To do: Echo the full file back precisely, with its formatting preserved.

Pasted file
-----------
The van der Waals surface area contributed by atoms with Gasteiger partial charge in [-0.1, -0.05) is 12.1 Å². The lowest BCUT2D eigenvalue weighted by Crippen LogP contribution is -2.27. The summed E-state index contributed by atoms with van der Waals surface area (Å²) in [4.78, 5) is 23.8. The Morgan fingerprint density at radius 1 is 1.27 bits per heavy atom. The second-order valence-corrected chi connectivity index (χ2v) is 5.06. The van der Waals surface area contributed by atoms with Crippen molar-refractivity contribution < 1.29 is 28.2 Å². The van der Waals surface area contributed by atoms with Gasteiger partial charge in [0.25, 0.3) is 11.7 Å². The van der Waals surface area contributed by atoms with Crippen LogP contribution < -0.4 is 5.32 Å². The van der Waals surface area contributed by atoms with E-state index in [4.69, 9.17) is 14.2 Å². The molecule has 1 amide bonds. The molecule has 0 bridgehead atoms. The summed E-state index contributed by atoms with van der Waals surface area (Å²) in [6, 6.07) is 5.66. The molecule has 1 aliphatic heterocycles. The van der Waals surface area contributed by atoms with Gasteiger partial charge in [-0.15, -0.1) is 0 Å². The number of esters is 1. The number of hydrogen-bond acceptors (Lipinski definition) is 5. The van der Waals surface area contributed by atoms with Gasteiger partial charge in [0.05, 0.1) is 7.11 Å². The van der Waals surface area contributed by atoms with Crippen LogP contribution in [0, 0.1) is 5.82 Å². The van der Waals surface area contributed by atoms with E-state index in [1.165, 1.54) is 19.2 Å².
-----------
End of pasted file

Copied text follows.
The van der Waals surface area contributed by atoms with Gasteiger partial charge in [-0.1, -0.05) is 12.1 Å². The lowest BCUT2D eigenvalue weighted by Crippen LogP contribution is -2.27. The summed E-state index contributed by atoms with van der Waals surface area (Å²) in [4.78, 5) is 23.8. The Morgan fingerprint density at radius 1 is 1.27 bits per heavy atom. The second-order valence-corrected chi connectivity index (χ2v) is 5.06. The van der Waals surface area contributed by atoms with Crippen molar-refractivity contribution < 1.29 is 28.2 Å². The van der Waals surface area contributed by atoms with Gasteiger partial charge in [0.25, 0.3) is 11.7 Å². The van der Waals surface area contributed by atoms with Crippen LogP contribution < -0.4 is 5.32 Å². The van der Waals surface area contributed by atoms with E-state index in [4.69, 9.17) is 14.2 Å². The molecule has 1 amide bonds. The molecule has 0 bridgehead atoms. The summed E-state index contributed by atoms with van der Waals surface area (Å²) in [6, 6.07) is 5.66. The molecule has 1 aliphatic heterocycles. The van der Waals surface area contributed by atoms with Gasteiger partial charge in [-0.15, -0.1) is 0 Å². The number of esters is 1. The number of hydrogen-bond acceptors (Lipinski definition) is 5. The van der Waals surface area contributed by atoms with Gasteiger partial charge in [0.05, 0.1) is 7.11 Å². The van der Waals surface area contributed by atoms with Crippen LogP contribution in [0, 0.1) is 5.82 Å². The van der Waals surface area contributed by atoms with E-state index in [1.165, 1.54) is 19.2 Å².